Now I suspected a bug of this sort fairly early on in the debugging
process, so I
was a bit confused why I didn't find it earlier. (After all, it seems obvious)
Here is an obvious fact: the number of uninterned symbols is strictly
equal to or
less than the number of calls made to the primitive that creates them. There is
exactly one routine in my interpreter that creates uninterned symbols,
so each one
must come from a call to that routine. Of course I had put a
breakpoint at that routine
so I could see who was generating these symbols.
The call to make-uninterned-symbol happens exactly *once* per
identifier. This, too,
make sense: you only need one uninterned name per identifier.
So if we are comparing two symbols that are NOT identical, where did the second
one come from?
Ah, you say, maybe it was left over from a previous expansion. As it
I instrumented EQ quite heavily because I wanted to be sure I knew
what was what.
When I use the code that creates each symbol uniquely, I can see what
symbol is compared against. It is compared against itself and the
symbol. Under no circumstances did I see a comparison with any
*other* than itself. That makes sense because I was working with very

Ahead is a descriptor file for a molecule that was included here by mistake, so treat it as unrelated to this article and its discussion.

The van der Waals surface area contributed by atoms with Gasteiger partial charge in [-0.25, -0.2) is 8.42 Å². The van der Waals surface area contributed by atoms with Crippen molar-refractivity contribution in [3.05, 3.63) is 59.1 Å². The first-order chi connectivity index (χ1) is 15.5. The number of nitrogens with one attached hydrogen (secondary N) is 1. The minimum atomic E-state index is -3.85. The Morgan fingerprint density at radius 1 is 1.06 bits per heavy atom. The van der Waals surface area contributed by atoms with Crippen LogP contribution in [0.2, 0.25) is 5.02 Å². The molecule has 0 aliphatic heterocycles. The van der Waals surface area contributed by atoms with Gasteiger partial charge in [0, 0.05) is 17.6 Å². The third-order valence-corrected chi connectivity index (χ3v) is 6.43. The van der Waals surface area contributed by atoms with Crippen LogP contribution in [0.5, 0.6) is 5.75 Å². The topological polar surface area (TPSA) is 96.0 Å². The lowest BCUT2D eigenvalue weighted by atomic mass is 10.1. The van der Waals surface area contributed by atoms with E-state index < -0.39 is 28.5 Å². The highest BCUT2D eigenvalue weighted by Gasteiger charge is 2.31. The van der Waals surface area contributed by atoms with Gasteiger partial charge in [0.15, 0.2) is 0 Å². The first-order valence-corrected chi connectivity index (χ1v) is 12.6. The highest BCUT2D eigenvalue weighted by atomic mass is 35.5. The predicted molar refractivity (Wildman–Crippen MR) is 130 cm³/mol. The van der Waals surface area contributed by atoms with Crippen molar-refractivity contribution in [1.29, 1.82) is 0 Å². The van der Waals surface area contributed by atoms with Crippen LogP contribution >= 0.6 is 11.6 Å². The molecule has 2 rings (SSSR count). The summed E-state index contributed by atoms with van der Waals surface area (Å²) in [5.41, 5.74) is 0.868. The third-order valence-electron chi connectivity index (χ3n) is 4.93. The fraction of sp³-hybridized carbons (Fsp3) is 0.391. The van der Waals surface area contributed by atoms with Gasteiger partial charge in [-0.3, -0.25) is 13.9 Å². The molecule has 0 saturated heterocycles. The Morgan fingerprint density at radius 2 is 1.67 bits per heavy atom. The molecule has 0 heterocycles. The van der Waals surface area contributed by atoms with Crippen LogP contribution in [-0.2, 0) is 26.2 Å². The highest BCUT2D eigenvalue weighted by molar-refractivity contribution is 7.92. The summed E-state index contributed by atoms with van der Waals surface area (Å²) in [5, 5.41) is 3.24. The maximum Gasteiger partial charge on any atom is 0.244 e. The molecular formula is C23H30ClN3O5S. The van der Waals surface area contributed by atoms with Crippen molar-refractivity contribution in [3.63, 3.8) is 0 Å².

expressions that had only one bound variable.
So if we are creating only *one* uninterned symbol per binding, and
against that one uninterned symbol, how could we confuse them?
The explanation I'm stuck with is this: the CLR may not be guaranteeing that
uninterned symbols have reference semantics. That is, the `identity'
of an uninterned
string (as defined as the location in memory where the bits are) might not be
preserved, but can even *split* (two strings that were once EQ become not EQ).
I can't think of why an implementation would do this, but it does explain what
I am seeing. (I'm thinking there might be an explanation involving
pools of uninterned strings, but I dunno.)
The workaround is trivial: I no longer use uninterned strings as
`naked' object but
wrap them in a trivial class object. Since class instances are defined to have
reference semantics, there is no problem with using object-equality on them.
I suppose I can try to write a program that demonstrates this issue,
but I'm getting
tired of debugging it and I have a workaround. But this is one weird bug.